Presentation on theme: "Introduction to SFL Experiential, Interpersonal and Textual meaning Lise Fontaine Cardiff University"— Presentation transcript:
Introduction to SFL Experiential, Interpersonal and Textual meaning Lise Fontaine Cardiff University
Todays outline: the Introductory Programme General introduction to the 3 main metafunctions Experiential Interpersonal Textual Summary Questions - discussion
Introductory Programme Functional Grammar Lexicogrammar Functions of the clause and clause structure Spoken Language Phonology Intonation Text and Discourse Theme Information Structure
Grammatical Meaning Language as system of meanings When people use language, their language acts produce – construct meaning. (Bloor and Bloor, 2004:2) how meaning is built up through choices of words and grammatical resources grammar (ibid.) : semantic (concerned with meaning) functional (concerned with use) lexicogrammar (words and grammar are inextricably linked)
Multi-functional view of grammar each bit of language (e.g. Clause) expresses more than one type of meaning/function/use more than one way of looking at meaning 3 main strands of meaning sentence as representation of some phenomenon in the real world sentence as social interaction sentence as text
Grammatical choice I was given the new Jamie book for my birthday Kev gave me the new Jamie book for my birthday For my birthday, Kev gave me the new Jamie book I got the new Jamie book for my birthday Did Kev give me the new Jamie book for my birthday? Kev gave me the Jamie book for my birthday didnt he? Context
a useful metaphor: multifunctional view of the clause the clause experiential interpersonal textual logical different strands of meaning
I wasn't born into this party. I chose it. I've never joined another political party. I believe in it. I'm proud to be the leader of it and it's the party I'll always live in and I'll die in. Special conference, April example of language in use Tony Blair
"Like most people of my generation, I wasnt born into a political party. I am a liberal by choice, by temperament and by conviction. And when I talk to the people I represent, I become more convinced every day that only liberalism offers the answers to the problems they face." October 19th, 2007 Nick Clegg
Language as a (complex) system…. … of CHOICES among meanings I chose the labour party I am a liberal by choice Are they saying the same thing?
form and meaning system representation meanings forms stop go traffic control
language as semantic system language - a resource for communicating meanings to our fellow human beings potential sign system; potential text – an output of the language system an instance of language in use instance sign; instance
The sociosemantic nature of discourse (Halliday, 1978:128) Basic assumptions The semantic system is one of three strata (levels) of the linguistic system Semantic (the meaning) Lexicogrammatical (the wording: syntax, lexis, morphology) Phonological (the sound) The semantic system is made up of 3 main functional components Experiential Component Interpersonal Component Textual Component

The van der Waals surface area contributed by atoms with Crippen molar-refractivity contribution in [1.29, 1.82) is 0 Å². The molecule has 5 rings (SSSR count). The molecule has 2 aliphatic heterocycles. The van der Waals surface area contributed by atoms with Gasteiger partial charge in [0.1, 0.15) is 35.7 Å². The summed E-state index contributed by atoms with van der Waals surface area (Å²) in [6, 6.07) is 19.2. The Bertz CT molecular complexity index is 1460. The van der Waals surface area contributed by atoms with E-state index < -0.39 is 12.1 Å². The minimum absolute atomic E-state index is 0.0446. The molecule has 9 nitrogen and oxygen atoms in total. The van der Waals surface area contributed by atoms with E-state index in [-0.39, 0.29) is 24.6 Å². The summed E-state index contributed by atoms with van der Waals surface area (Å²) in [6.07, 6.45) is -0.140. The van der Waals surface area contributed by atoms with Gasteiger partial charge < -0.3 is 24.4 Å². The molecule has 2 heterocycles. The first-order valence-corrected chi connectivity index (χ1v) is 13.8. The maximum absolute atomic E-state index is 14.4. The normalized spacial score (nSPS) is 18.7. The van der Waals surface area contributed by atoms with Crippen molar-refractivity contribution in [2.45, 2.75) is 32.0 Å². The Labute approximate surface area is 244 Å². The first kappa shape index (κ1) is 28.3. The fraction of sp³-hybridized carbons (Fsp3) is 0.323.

Language as a (complex) system of choices among meanings Experiential Textual Interpersonal (Representing experience) (Speaker – Addressee interaction) (Organisation (text/language)) I chose (the labour party) I am a liberal by choice 3 (main) strands of Meaning clause
Experiential meaning: expressing the CONTENT; expressing the processes and other phenomena of the external world including thoughts, feelings, etc. (Halliday, 1978:48) The experiential component serves to "express our experience of the world that is around us and inside us" (Halliday, 1970) The Clause represents experience speaker as Observer
The Clause – a representation The clause is a configuration of a process, participants involved in it and any attendant circumstances (Halliday and Matthiessen, 2004:169) experience as events or goings-on Three components: 1. A PROCESS unfolding through time 2. The PARTICIPANT ( S ) involved in the process 3. C IRCUMSTANCE ( S ) associated with the process
Whats going on? Whats being represented? Kev gave me the new Jamie book for my birthday Someone is giving someone something Event of giving the Process Participating entities the Participants Why? Circumstance
Circumstance elements optional elements of the clause peripheral not directly involved in the process occur 'freely' in all types of processes (in theory) for Halliday, they do not have the potential of becoming Subjects PARTICIPANTS are "inherent" in the process process participantscircumstancesparticipants circumstances
3 main types of Experiential meaning Representing Experience Material Mental Relational « Outer » experiences Something happens There is a « doer » an ACTOR Ex: John drove the car. « Inner » experiences Something is sensed Internal world of the mind There is a SENSER Ex: John sees the car. Relating concepts Relating two concepts that refer in some way to the same thing Ex. John is the driver.
Material Process Type Process:material Proto-typical Action events doing, happening; physical actions Most salient type of process Participants: Actor, Goal, Beneficiary Performer of the action – Actor Impacted/affected by the action – Goal Benefits/receives from the action - Beneficiary Eat, kick, jump, hit, drive, walk, run, cook, etc. What did someone do? What happened?
Mental Process Type Process:mental Internal processes States of mind; senses Knowing, thinking, seeing, hearing,... Participants: Senser, Phenomenon Undergoing/experiencing – Senser Thing experienced – Phenomenon think, know, see, hear, like, want,... What did someone think or see or want?
Relational Process Types Process:relational Being; relating Processes that describe or identify something; express a relation between two concepts/entities Participants: Carrier, Attribute; Identified, Identifier The thing that carries the attribute – Carrier The attribute being ascribed – Attribute The identified entity – Identified The identifying entity - Identifier What is it? Who is it? What properties does something have? Be